The photo is of Skipton Church Institute CC - not Skipton CC as many may think. Formed in 1882 the club is still going strong and based at Sandylands. I am the Club Secretary
Chris Windle - 17 Aug 04
Thanks, Chris. Have ammended the title to 'Skipton Church Institute Cricket Club'. Admin.
Admin - 17 Aug 04
I am interested in the location of CI's ground at this time. In conversation with a CI stalwart - Peter Clark - the team used to play somewhere between the castle woods and the Embsay road, but where exactly I haven't quite fathomed.
Steve Howarth - 5 Jun 09
Church Institute used to play at "The Showfield" which was the field in which Skipton Show used to be held. The field is just on the Embsay Road just off the the main Skipton to Harrogate Road, by the lay-by at the top of the hill. The Club moved from there to Sandylands in the 1940's I think, first of all playing on what is now the LMS field, before moving to the current ground.
Chris Windle - 13 May 10
I had seven very happy years playing cricket with the Church Institute from approx 1954 to 1961. As opposed to many other clubs the Institute always welcomed newcomers and gave them a chance. In Frank Surgener, Peter Clark, FrankTitterington, Stan Reed and many others , the Club had the type of personalities that made Saturdays a very special time of the week in the Summer months. I wish the Club well and am delighted to know that they are still soldiering on and I have no doubt that the proper spirit of cricket will still be respected.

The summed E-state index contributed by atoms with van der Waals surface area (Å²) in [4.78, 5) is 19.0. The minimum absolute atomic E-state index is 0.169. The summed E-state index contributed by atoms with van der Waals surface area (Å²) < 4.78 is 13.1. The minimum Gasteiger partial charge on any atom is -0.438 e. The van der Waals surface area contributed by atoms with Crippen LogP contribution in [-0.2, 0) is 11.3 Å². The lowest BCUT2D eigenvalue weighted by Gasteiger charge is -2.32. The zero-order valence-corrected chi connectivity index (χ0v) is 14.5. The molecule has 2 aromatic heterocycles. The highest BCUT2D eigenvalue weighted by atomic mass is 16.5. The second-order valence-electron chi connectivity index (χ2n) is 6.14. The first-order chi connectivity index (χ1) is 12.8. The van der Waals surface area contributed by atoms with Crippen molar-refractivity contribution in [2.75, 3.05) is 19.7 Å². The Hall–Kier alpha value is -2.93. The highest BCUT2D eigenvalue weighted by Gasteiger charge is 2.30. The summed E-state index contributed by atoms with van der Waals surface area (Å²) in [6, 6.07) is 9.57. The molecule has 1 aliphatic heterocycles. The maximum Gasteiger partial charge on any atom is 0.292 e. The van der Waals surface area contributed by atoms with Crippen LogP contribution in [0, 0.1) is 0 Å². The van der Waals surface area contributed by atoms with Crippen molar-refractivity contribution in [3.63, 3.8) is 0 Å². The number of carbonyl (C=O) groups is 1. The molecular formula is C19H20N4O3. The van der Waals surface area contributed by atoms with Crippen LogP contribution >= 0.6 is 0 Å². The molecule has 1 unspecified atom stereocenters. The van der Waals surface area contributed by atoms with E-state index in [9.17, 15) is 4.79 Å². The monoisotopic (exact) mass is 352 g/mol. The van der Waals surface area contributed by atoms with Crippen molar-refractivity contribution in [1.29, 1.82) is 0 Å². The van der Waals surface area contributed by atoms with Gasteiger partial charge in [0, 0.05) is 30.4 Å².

With best wishes from the "soft South "
A Yorkshire man in exile.
Gary Smith - 17 Aug 14
I unfortunately forget to mention the stalward second team captain Stanley Barker whose greatest story (even if second hand to him) was of the entire team taking the heavy roller from the old showfield location to the new Sandilands Home. This of course entailled a hair raising journey down Skipton High Street, up over the canal bridge and down the steepish hill past Dewhurst mill.Apparantly "due refreshment" was taken at most of the pubs that then dominated Skipton High St. Some "pushers" agreed to push as far as their own local pub where they guaranteed further labour would be made available - and it usually was.
Amazingly no one was injured and little or no damage caused. If any of the "pushers" were alive now they would be astonished at the fuss made and the costs involved in organising a simple road race for a few men on bikes.
Gary Smith - 17 Aug 14
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